Shouldn’t Church Be Like a Friendly Pub?

I recently read an interesting article by a young person who returned to church after being gone for ten years.  The most fascinating portion of the article for me was a list of things that did NOT influence his decision. They were:
  • I didn’t care that much about the preaching.
  • It didn’t matter to me that there wasn’t an elaborate music program.
  • I was all right with the fact that there weren’t tons of small groups to instantly “plug in” to. In fact, I just wanted to hang out with people I liked, and who cared about me.
  • I didn’t care what denomination the church was a part of.
  • I didn’t care about whether they had doctrines or creeds they all agreed on.
  • I didn’t care if the carpet was nice, the garden was manicured or the bathrooms smelled like lilacs.
Take a careful look at that list. Isn’t just about everything that we think draws folks to church listed? Before reading any further, stop and consider why you attend the church that you attend. If you don’t attend or if you attend without much enthusiasm, consider why that is as well.

INVITATION: The author of the article indicates that he would not have returned if someone who showed evidence of a changed life and who mattered to him had not invited him. All the marketing in the world is of no affect if one person doesn’t give someone a good reason (by their example) to go. 

WELCOMED: A person stays at a church he visits if he feels loved. He must be sincerely greeted, unconditionally accepted, patiently listened to. It’s more important what happens between the folks in the pews that what happens up front.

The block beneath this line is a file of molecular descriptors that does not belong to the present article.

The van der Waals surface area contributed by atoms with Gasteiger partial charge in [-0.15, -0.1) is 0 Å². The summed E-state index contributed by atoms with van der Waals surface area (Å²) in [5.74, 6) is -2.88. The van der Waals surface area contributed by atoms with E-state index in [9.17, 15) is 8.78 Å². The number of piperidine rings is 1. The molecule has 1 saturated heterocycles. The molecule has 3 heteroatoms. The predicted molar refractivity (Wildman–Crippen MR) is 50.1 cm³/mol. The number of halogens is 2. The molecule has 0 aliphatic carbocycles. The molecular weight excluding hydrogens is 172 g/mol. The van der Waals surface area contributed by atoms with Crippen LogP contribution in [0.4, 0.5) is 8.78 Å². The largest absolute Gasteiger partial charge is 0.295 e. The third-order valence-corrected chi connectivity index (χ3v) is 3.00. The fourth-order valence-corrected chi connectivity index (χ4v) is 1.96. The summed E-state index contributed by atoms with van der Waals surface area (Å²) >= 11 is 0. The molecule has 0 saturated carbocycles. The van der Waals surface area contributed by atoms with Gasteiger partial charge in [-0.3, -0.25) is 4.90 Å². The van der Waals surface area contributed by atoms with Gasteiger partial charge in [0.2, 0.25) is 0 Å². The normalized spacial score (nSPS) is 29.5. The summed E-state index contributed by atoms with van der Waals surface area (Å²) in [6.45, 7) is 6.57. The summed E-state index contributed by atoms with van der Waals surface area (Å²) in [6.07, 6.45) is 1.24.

PLUGGED IN: A persons stays in church if he has a sense of ownership in what’s happening. Folks need to contribute. This is perhaps the greatest challenge to provide meaningful ministry to everyone who attends, to not just fill the pews but to accomplish a mission.

DEEPER MEANING. I can’t say it better than the author of the article did: “One reason I was so willing to walk away from religion when I did was because there seemed to be two fundamental messages I heard, week after week. And after seventeen years, that got pretty old. The two themes were:
  • If you died tomorrow, do you know where you’d spend eternity? or;
  • Jesus could come back any day. It could be today or even tomorrow, so you’d better get yourself right with God.
I don’t really need a church to help reassure me I have some kind of divine fire insurance policy, or that God loves me in spite of the fact that I actually suck deep, down inside. I was more interested in finding deeper meaning in this life, rather than worrying so much about what comes after that.”
This is a message the Lord has been pushing on me recently: the importance of reminding folks that He came that we might have life and have it more abundantly. Not that we would have more things, but that we would have more joy in our life. That comes from participation. 
BELONGING: I once started a teaching by playing the theme from the TV series “Cheers.” 
Sometimes you want to go

Where everybody knows your name,

And they’re always glad you came;

You want to be where you can see,

Our troubles are all the same;

You want to be where everybody knows your name.

The author of the article said it this way: “ I wanted to find a group of people passionate about things that mattered to me, and who would make a space for me, regardless of whether we agreed on everything, or if I gave enough money, or if I had signed my name in some official book.”
I think the bottom line is this. We are really all pretty much the same. If we carefully consider what we want in a church, we will know what others want. We want to know that our problems are not unique and that there is a solution. We don’t accomplish that by dressing up pretty and never admitting we have a problem. We do it by being honest and vulnerable and by listening to and loving each other.
Doesn’t that sound really good?
Be blessed.

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